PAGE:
The American Rapper and activist, Richard Williams popularly known as Prince EA is one of the leading voices that have expressed concern about the role of the school system in this 21st century. The school, he declared in the video I sued the school systems (2023) is “turning millions of people into robots” killing the creativity of learners by making them compete for distinction in grade rather than helping them to develop the skills of critical thinking which is considered necessary for personal discovery and growth. In another video, he went further to prove that school “isn’t an environment for learning or building intellect” by recounting how he used to forget everything he was taught in school almost immediately thus making him phonematically conclude that “school is a game that one plays to get grades”.
Richard Williams, popularly known as Prince EA
What do people like Prince EA mean?
The voices of most people who, like Prince EA, think that the school system currently in operation is an anti-success-oriented dysfunctional artifact with little or no direct impact on the attainment of individual success seem to find ground for unity in the statement of Professor Robert J. Sternberg. Famous for his contributions and remarkable influence in many fields of learning such as education, psychology, and human development, Sternberg was quoted in the millionaire’s Mind by Thomas J. Stanley to have said that “I learned in elementary school that if I was going to succeed, it wasn’t going to be because of my IQ”. It is apparent that opinions such as the one buttressed by Sternberg were not made to discredit formal learning. Instead, they seek to emphasize what the social psychologist, Carol Derick opined about success (Mindset, 2017); that success has something more to do with the mindset of the pursuer than any skills or competence.
So, what do schools exist for?
School is not one of those things that means the same thing to different people. Educationists often focus on describing it as a place of learning where this or that can be learned without saying anything about the exactness of the where, when, or how that which is learned can be applied. Nevertheless, the school system has continued to pulsate through the ages, showing little or no signs of radically evolving from what it was, originally. And this seems to be fizzling the purpose of schooling in the modern age thereby blurring the essentiality of formal education and outstretching the already elasticized elusiveness of the undefined relationship between knowledge and success. The modern school and even its imperfections is a system that is metamorphosing from the oldest notion that school is a place where people derive leisure through the acquisition of skills that aid the building and improvement of their character. This notion does not have any direct affiliation with specific ambitions, or what one becomes. That which the modern materialists understand to be “success” today only exists as a secondary aim of the original idea of schooling.
When did the school system start becoming what it is today?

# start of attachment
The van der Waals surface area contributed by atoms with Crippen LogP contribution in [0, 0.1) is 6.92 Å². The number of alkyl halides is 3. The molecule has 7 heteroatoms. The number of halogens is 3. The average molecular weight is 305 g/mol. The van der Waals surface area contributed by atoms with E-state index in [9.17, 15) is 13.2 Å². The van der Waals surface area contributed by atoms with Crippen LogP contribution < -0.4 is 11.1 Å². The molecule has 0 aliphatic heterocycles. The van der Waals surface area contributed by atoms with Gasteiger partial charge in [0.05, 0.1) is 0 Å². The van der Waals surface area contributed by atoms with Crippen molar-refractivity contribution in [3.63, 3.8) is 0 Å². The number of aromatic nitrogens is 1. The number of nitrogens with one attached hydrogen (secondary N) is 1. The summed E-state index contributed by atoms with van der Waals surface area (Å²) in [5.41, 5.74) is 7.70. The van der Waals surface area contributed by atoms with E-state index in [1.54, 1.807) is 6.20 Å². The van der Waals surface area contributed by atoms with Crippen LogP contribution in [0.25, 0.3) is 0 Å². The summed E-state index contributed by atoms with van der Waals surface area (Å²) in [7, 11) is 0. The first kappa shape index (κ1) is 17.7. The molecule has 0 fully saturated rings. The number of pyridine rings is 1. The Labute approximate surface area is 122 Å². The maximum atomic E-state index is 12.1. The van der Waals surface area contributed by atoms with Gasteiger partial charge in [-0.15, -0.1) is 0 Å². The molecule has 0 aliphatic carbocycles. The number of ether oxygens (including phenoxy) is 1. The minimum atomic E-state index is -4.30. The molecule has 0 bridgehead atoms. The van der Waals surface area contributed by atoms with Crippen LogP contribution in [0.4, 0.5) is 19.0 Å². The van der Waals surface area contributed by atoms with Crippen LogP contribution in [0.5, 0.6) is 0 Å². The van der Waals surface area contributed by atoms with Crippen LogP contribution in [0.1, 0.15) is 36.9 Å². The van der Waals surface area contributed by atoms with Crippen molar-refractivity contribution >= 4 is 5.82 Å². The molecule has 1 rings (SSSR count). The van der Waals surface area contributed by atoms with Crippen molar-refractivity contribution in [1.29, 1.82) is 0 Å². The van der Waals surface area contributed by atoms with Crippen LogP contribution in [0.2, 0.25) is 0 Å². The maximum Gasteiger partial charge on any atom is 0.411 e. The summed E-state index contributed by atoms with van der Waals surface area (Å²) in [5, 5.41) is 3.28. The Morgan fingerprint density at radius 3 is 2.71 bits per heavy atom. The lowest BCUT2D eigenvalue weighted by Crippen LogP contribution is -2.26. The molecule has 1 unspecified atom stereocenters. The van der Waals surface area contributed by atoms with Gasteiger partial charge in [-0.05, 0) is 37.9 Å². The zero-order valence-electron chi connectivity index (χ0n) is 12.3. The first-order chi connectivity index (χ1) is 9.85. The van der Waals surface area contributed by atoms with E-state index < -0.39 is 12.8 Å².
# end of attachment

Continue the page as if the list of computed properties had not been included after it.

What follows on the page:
The idea that schools should be training grounds for people to fit into certain roles within society sprang during the reign of the widely acclaimed father of Europe, Charles the Great (800-814) who was known for his zeal and commitment to improving the skills of the clergy. Since then, this idea has been congenialized with the original concept of education. In 782 A.D., King Charles the Great made Alcuin of York the master of the palace school which was later reformed into what came to be known as cathedral schools. Basically, the school system concerned itself with reading, Arithmetic, theology, music, and Latin. Most of its students were those within the rank of the clergy. Thus, this is where the idea that schools train people to become workers and not employers, finds its’ root.
Why the school system found itself where it is today?
The concept of school as a system that trains people for some particular work garnered more momentum in the advent of slavery and colonialism. In places like Africa, Asia, and some parts of America among others that have suffered one form of slavery/colonialism or the other, the so-called conquerors used education as a tool to recruit and train indigenous agents purposely to aid the actualization of their goal. The same is applicable to religious missionaries. Thus, every school system has always been skewed toward serving the purpose of those that established it and this constitutes part of the reason why it seems as if the school system is structured to teach technical skills rather than enhance innovative thinking.
How to make the best out of the school system?
Notwithstanding, the claim by Prince EA that the school system has failed to build intellect raises the question: How can the school system be restructured to properly harness the potential of every individual? Calling to mind the fact that this system is constituted by human beings for human beings, an all-inclusive approach to changing the narrative seems to be the best thing to do; The continuous reformation of the learning environment through the adoption of learner_ centric approaches is something that the school system cannot afford to stop doing. To build intelligence is to give a sense of direction to purposiveness, therefore the mindset of the learner and the reason why such a person enrolls in school are also determining factors in the attainment of Value-based intelligence.
Dweck, C. S. (2006). Mindset: The new psychology of success. Random House.
Stanley, Thomas J. (2000). The millionaire mind. Kansas City : Andrews McMeel Pub